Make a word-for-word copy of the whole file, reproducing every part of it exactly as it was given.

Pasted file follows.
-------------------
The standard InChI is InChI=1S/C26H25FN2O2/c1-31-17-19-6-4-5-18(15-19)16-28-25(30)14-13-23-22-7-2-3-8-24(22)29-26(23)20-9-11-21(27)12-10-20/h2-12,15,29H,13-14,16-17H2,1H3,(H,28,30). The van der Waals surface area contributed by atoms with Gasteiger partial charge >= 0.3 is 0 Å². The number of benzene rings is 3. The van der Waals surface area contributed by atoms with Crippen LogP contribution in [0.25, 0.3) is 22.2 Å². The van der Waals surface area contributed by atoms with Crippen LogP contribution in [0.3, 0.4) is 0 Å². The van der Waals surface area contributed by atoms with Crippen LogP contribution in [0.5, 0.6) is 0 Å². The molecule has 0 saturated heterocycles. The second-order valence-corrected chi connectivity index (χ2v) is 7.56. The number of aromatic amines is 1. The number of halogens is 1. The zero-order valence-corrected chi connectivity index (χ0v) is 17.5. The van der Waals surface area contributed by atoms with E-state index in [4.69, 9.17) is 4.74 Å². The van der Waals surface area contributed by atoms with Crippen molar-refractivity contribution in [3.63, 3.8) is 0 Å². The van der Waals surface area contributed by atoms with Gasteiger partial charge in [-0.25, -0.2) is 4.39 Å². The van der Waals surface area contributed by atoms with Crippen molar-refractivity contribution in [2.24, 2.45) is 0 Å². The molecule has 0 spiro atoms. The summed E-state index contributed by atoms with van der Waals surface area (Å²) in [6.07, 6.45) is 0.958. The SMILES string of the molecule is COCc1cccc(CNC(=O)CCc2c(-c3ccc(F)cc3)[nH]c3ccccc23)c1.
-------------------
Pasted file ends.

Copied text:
The standard InChI is InChI=1S/C26H25FN2O2/c1-31-17-19-6-4-5-18(15-19)16-28-25(30)14-13-23-22-7-2-3-8-24(22)29-26(23)20-9-11-21(27)12-10-20/h2-12,15,29H,13-14,16-17H2,1H3,(H,28,30). The van der Waals surface area contributed by atoms with Gasteiger partial charge >= 0.3 is 0 Å². The number of benzene rings is 3. The van der Waals surface area contributed by atoms with Crippen LogP contribution in [0.25, 0.3) is 22.2 Å². The van der Waals surface area contributed by atoms with Crippen LogP contribution in [0.3, 0.4) is 0 Å². The van der Waals surface area contributed by atoms with Crippen LogP contribution in [0.5, 0.6) is 0 Å². The molecule has 0 saturated heterocycles. The second-order valence-corrected chi connectivity index (χ2v) is 7.56. The number of aromatic amines is 1. The number of halogens is 1. The zero-order valence-corrected chi connectivity index (χ0v) is 17.5. The van der Waals surface area contributed by atoms with E-state index in [4.69, 9.17) is 4.74 Å². The van der Waals surface area contributed by atoms with Crippen molar-refractivity contribution in [3.63, 3.8) is 0 Å². The van der Waals surface area contributed by atoms with Gasteiger partial charge in [-0.25, -0.2) is 4.39 Å². The van der Waals surface area contributed by atoms with Crippen molar-refractivity contribution in [2.24, 2.45) is 0 Å². The molecule has 0 spiro atoms. The summed E-state index contributed by atoms with van der Waals surface area (Å²) in [6.07, 6.45) is 0.958. The SMILES string of the molecule is COCc1cccc(CNC(=O)CCc2c(-c3ccc(F)cc3)[nH]c3ccccc23)c1.